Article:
Some of the suggestions for lifestyle changes we have made so far might seem a bit radical or too stringent to you. Did you think that going against your culture and restructuring your life to align with biblical values would be easy? We never intended to give you that impression. What we are urging you to consider is that whatever changes you have to make to break out of your excessive busy-ness patterns are worth doing because they help you to become more effective without being frenzied.
One definition of insanity is "repeating the same behavior while expecting different results." If that is what you are doing, then you are out of touch with reality. If you want to achieve balance in your life, then you must be willing to adjust your values and change your behavior. You can do that by deciding to simplify your lifestyle.
There is nothing wrong with an affluent lifestyle if you can afford it. God can use people as witnesses to the gospel in every socio-economic level of society. If you can afford a spacious house, expensive cars, boats, etc. without letting your life get out of balance and compromising biblical priorities, then use those things to the glory of God. But if your lifestyle compels you to work long hours and miss the sleep you need every night, if it interferes with your family and church relationships, if it creates unhealthy stress, if it erodes your spiritual and emotional well-being, then you need to simplify your lifestyle. Sell the big house and buy one with a smaller mortgage that lets you sleep better at night. Trade in the expensive car and buy one with payments that won't strain your budget. If necessary, find a less demanding job that will allow you to have more time at home with your family. Yes, that means lowering your standard of living. But there is wisdom in living on less if that is what frees you to live a more meaningful and purposeful life. You must decide what is most important to you and how far you are willing to go to achieve balance in your life.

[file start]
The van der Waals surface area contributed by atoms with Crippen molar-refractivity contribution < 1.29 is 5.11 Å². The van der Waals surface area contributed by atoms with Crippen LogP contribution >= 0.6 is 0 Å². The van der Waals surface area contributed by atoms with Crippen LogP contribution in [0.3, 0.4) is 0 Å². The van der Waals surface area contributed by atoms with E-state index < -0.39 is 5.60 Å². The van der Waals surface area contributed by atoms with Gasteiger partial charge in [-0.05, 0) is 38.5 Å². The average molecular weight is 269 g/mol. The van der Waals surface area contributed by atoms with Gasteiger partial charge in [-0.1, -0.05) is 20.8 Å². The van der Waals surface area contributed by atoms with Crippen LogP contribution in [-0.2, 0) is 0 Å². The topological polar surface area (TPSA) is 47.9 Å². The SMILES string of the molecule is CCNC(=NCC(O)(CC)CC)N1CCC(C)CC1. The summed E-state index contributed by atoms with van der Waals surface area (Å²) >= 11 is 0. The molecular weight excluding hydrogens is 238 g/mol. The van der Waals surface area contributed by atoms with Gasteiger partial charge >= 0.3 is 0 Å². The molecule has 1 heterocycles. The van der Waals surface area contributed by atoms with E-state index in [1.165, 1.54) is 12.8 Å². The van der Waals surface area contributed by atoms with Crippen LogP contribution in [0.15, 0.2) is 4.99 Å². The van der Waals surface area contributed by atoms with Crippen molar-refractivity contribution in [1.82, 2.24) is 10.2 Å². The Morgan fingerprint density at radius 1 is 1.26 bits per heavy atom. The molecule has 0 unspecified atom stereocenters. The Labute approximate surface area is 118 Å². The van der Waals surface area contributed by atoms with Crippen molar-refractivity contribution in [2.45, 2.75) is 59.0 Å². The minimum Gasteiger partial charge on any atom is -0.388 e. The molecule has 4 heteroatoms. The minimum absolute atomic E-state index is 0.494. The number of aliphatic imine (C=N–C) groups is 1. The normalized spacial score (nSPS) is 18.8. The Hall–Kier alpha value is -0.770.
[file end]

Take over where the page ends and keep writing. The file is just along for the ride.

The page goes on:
"What good is it for a man to gain the whole world, yet forfeit his soul?" (Mark 8:36)
Jesus asks us one of the most significant questions we will ever consider. It cuts through all the confusion and banality of modern living and makes us think about what, after all, is truly, fundamentally important in life. There are basically two competing value systems that define what is most important in life: the way of the world and the way of the cross.
Jesus had just announced to his disciples that He would soon go to Jerusalem where He would suffer rejection and abuse at the hands of the religious leaders, be killed, and then be resurrected three days later. Peter ignored the mention of resurrection and rebuked Jesus for His willingness to die under such circumstances. Jesus responded by rebuking Peter, saying, "You are a stumbling block to me; you do not have in mind the things of God, but the things of men." (Matthew 16:23) Peter was expressing the generally accepted worldly wisdom that one must value his own self-interest and security more than anything else.